Dropshipping is an entirely hands-off method of fulfillment, meaning you’ll never have to touch the product before it’s shipped to the customer. That’s right: when you use dropshipping, you won’t have to manage inventory or deal with the specifics of fulfillment – saving you precious time and energy.
If this sounds like something you may be interested in for your business, keep reading. Dropshipping is an excellent alternative to traditional fulfillment, but there are a number of details you should know before committing to it.
The Advantages of Dropshipping
Dropshipping has an odd reputation among eCommerce store owners – some prefer it, while others would rather use other methods of fulfillment. There are many reason to choose dropshipping for your business – some of the best advantages include the following:
- You do not need to purchase inventory upfront, nor will you need to manage, track and store inventory.
- Dropshipping allows you to focus on other parts of your business, like marketing, sales, and customer relations.
- You can test out new products at very low risk. If your customers do not tend to purchase a product, you will not lose your initial investment.
The Disadvantages of Dropshipping
Dropshipping has very clear advantages, but it’s not perfect for everyone. Because you are outsourcing much of the fulfillment process to another company, they will take a larger portion of the final sale than if you were to fulfill each sale yourself.
When you purchase products in bulk online for inventory, you’re taking the upfront cost on the chin, but you will make a much higher profit from each product. However, you will need to purchase, store, track, pack, and ship each product yourself (or hire a team to do so).
In addition, dropshipping gives you much less control over the fulfillment process than more traditional fulfillment methods. Because you are outsourcing the process, you will not have direct control over much of what happens. This means orders may be delivered late, and you’re at the mercy of your dropshipper’s stock. If they run out of a certain product, you need to be aware so you can list it as out-of-stock on your store – otherwise, you may find yourself with some angry customers and chargebacks.
Picking Your Partners
Dropshipping means you’ll work with other teams of people in order to fulfill your orders. These partners are known as your suppliers, and they manage inventory and control the shipping process.
It’s important to choose the right partners when you enter the dropshipping scene. The wrong choice in vendor could mean the difference between a highly successful online store and failing one. You’ll be providing your vendor with sensitive customer information as well, so you want to make sure they’re trustworthy – otherwise, your customer could find themselves in a less than ideal position.
You also want to work with vendors who are trusted to deliver and fulfill on time. Many vendors have a terrible reputation for on-time fulfillment, and late deliveries will hurt your store’s reputation severely. Other vendors are also known to pack products improperly, resulting in broken product and unhappy customers.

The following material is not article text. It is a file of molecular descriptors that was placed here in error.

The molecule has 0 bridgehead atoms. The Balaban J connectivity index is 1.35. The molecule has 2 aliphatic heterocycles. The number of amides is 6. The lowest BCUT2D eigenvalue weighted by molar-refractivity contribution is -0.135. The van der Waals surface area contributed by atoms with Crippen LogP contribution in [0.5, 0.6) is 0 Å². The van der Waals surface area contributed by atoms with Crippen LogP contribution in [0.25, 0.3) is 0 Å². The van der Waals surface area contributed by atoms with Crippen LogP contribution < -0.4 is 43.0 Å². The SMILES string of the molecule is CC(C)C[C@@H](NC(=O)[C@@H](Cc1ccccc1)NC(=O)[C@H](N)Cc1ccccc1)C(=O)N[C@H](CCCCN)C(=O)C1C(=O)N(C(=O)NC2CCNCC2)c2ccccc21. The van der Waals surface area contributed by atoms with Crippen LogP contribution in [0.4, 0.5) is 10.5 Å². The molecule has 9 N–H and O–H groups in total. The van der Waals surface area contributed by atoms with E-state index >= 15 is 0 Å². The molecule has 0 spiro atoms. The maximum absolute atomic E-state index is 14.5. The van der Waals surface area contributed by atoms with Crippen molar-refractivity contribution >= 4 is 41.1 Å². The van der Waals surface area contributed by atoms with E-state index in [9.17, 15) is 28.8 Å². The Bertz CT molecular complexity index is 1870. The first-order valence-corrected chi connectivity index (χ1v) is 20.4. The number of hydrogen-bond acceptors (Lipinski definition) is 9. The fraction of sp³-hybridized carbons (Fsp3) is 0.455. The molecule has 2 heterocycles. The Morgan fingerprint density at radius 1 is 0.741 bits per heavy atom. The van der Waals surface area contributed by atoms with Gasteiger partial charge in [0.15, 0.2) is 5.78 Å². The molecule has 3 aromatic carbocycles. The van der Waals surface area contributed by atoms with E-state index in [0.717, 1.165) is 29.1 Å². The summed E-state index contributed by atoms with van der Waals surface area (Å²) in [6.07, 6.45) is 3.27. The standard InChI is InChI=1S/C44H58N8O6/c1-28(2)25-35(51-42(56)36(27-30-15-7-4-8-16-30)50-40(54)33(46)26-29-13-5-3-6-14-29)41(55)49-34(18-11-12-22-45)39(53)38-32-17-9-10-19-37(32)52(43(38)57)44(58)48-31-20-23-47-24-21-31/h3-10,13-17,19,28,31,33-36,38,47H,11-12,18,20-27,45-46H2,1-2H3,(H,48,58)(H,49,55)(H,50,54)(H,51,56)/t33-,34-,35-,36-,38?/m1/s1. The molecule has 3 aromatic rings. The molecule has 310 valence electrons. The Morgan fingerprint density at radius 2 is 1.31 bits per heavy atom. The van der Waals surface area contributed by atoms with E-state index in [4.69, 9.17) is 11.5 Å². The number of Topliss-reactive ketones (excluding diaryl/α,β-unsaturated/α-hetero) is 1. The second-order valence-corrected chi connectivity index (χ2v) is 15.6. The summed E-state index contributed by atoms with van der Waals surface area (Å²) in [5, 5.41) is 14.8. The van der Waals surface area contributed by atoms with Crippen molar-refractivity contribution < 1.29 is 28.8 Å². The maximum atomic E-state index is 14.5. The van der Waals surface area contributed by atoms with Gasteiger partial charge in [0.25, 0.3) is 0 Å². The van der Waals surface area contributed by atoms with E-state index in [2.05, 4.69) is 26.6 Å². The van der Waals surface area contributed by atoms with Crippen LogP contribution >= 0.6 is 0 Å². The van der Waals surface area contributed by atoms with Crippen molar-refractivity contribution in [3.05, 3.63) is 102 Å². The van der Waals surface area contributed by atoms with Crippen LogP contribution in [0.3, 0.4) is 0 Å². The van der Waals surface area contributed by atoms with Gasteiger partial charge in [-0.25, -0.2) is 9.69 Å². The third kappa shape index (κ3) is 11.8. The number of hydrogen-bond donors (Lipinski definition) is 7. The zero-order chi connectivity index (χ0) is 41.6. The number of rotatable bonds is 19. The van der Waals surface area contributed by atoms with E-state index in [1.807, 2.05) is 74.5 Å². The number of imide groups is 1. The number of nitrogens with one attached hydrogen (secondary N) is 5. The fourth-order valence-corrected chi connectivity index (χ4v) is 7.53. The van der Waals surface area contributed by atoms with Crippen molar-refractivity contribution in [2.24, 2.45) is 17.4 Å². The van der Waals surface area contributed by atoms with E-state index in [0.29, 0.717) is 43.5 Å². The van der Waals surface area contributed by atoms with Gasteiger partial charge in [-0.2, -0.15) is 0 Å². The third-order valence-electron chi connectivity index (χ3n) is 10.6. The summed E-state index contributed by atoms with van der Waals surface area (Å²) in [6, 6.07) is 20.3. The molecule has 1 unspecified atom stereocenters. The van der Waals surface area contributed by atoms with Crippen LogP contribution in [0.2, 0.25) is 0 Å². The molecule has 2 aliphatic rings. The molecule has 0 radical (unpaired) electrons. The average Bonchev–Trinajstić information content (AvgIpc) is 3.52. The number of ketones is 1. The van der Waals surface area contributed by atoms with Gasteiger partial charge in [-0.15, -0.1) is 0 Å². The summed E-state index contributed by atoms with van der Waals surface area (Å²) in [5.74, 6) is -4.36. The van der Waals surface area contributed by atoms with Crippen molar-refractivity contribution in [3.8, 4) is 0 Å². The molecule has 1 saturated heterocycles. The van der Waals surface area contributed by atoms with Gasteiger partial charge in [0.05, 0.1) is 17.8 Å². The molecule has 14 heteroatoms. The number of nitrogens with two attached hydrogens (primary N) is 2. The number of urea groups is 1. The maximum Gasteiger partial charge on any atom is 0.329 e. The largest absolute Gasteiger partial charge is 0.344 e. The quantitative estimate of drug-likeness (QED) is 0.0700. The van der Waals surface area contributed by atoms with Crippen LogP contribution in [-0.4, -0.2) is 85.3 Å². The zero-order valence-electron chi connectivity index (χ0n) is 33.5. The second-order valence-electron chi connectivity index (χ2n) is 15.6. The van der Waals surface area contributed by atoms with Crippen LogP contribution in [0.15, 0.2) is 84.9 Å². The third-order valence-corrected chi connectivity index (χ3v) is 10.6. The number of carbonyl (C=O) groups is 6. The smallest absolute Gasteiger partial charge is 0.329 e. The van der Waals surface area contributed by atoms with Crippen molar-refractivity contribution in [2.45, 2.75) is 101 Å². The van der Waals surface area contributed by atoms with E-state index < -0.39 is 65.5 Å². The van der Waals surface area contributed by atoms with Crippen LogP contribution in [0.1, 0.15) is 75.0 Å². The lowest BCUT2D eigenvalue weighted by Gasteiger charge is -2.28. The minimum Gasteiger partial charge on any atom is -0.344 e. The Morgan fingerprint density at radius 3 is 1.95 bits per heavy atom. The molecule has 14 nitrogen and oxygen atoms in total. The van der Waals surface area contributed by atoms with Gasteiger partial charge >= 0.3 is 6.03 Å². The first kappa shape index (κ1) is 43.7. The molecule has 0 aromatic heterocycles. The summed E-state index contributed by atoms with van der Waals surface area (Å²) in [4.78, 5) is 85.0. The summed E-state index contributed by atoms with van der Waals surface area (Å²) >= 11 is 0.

Dropshipping suppliers can be very difficult to locate, as they don’t typically advertise themselves like normal stores. Some popular dropshipping directories include:
How Much Will Dropshipping Cost?
The most important factor of dropshipping to many store owners is the cost. Dropshipping involves the use of a middle-man, which will understandable raise the price of the product to some degree. But exactly how much more can you expect to spend using dropshipping rather than traditional methods?
Most dropshipping suppliers have membership fees and per-order fees you’ll need to pay attention to. Many also have minimum orders, meaning they will not work with you until you can place orders over a certain limit. Each of these factors will impact your bottom-line, so plan accordingly when you predict your revenue.
You’ll also need to take the vendor’s price of each product into account. You won’t make as much in profit margin per product because the vendor needs to make a profit as well. Profit margins will fluctuate widely depending on the product you are selling, what you are charging your customer to buy it, and how much your supplier is charging for it. You want to sell products at a competitive price, but the lower you set your price, the less you’ll make per sale.
The Dropshipping Process
The dropshipping model is fairly simple and easy to follow:
- Find a supplier who you trust. Your supplier should offer the products you wish to sell, and should be located near your target audience.
- Sell your supplier’s products to your shoppers using your own store.
- Send your orders to your supplier via phone, email, or an integrated online system.
- Allow your supplier to fulfill the order.
Dropshipping has become extremely popular among many online retailers because of its ease of use and low upfront costs, but it’s not the best choice for every store. You should not expect to make as much as you would by purchasing your products upfront and fulfilling orders on your own, but you will save time and reduce the risk of your investment.
Do you use dropshipping for your business? If so, why did you choose dropshipping over other methods of fulfillment? Let us know in the comments below!